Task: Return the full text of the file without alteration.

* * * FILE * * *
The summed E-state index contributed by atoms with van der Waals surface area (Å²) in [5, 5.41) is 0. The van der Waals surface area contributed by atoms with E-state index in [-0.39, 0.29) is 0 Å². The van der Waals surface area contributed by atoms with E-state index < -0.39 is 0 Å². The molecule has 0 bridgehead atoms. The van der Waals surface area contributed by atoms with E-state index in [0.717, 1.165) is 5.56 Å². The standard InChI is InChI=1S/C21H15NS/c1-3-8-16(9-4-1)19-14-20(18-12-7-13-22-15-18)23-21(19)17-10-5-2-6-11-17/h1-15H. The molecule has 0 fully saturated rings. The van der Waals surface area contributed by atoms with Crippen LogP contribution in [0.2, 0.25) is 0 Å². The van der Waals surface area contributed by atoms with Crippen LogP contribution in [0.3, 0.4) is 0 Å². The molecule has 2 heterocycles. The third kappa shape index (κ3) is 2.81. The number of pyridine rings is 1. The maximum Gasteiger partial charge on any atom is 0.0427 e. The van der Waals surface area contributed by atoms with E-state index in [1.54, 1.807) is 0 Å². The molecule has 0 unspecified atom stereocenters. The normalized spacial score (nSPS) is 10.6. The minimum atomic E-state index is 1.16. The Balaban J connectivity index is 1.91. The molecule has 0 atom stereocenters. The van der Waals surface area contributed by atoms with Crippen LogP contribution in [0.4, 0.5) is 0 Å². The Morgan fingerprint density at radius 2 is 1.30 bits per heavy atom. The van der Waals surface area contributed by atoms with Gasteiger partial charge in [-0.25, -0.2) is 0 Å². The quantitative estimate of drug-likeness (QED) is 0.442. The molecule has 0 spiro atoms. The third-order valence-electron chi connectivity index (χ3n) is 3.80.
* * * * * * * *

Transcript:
The summed E-state index contributed by atoms with van der Waals surface area (Å²) in [5, 5.41) is 0. The van der Waals surface area contributed by atoms with E-state index in [-0.39, 0.29) is 0 Å². The van der Waals surface area contributed by atoms with E-state index < -0.39 is 0 Å². The molecule has 0 bridgehead atoms. The van der Waals surface area contributed by atoms with E-state index in [0.717, 1.165) is 5.56 Å². The standard InChI is InChI=1S/C21H15NS/c1-3-8-16(9-4-1)19-14-20(18-12-7-13-22-15-18)23-21(19)17-10-5-2-6-11-17/h1-15H. The molecule has 0 fully saturated rings. The van der Waals surface area contributed by atoms with Crippen LogP contribution in [0.2, 0.25) is 0 Å². The van der Waals surface area contributed by atoms with Crippen LogP contribution in [0.3, 0.4) is 0 Å². The molecule has 2 heterocycles. The third kappa shape index (κ3) is 2.81. The number of pyridine rings is 1. The maximum Gasteiger partial charge on any atom is 0.0427 e. The van der Waals surface area contributed by atoms with E-state index in [1.54, 1.807) is 0 Å². The molecule has 0 unspecified atom stereocenters. The normalized spacial score (nSPS) is 10.6. The minimum atomic E-state index is 1.16. The Balaban J connectivity index is 1.91. The molecule has 0 atom stereocenters. The van der Waals surface area contributed by atoms with Crippen LogP contribution in [0.4, 0.5) is 0 Å². The Morgan fingerprint density at radius 2 is 1.30 bits per heavy atom. The van der Waals surface area contributed by atoms with Gasteiger partial charge in [-0.25, -0.2) is 0 Å². The quantitative estimate of drug-likeness (QED) is 0.442. The molecule has 0 spiro atoms. The third-order valence-electron chi connectivity index (χ3n) is 3.80.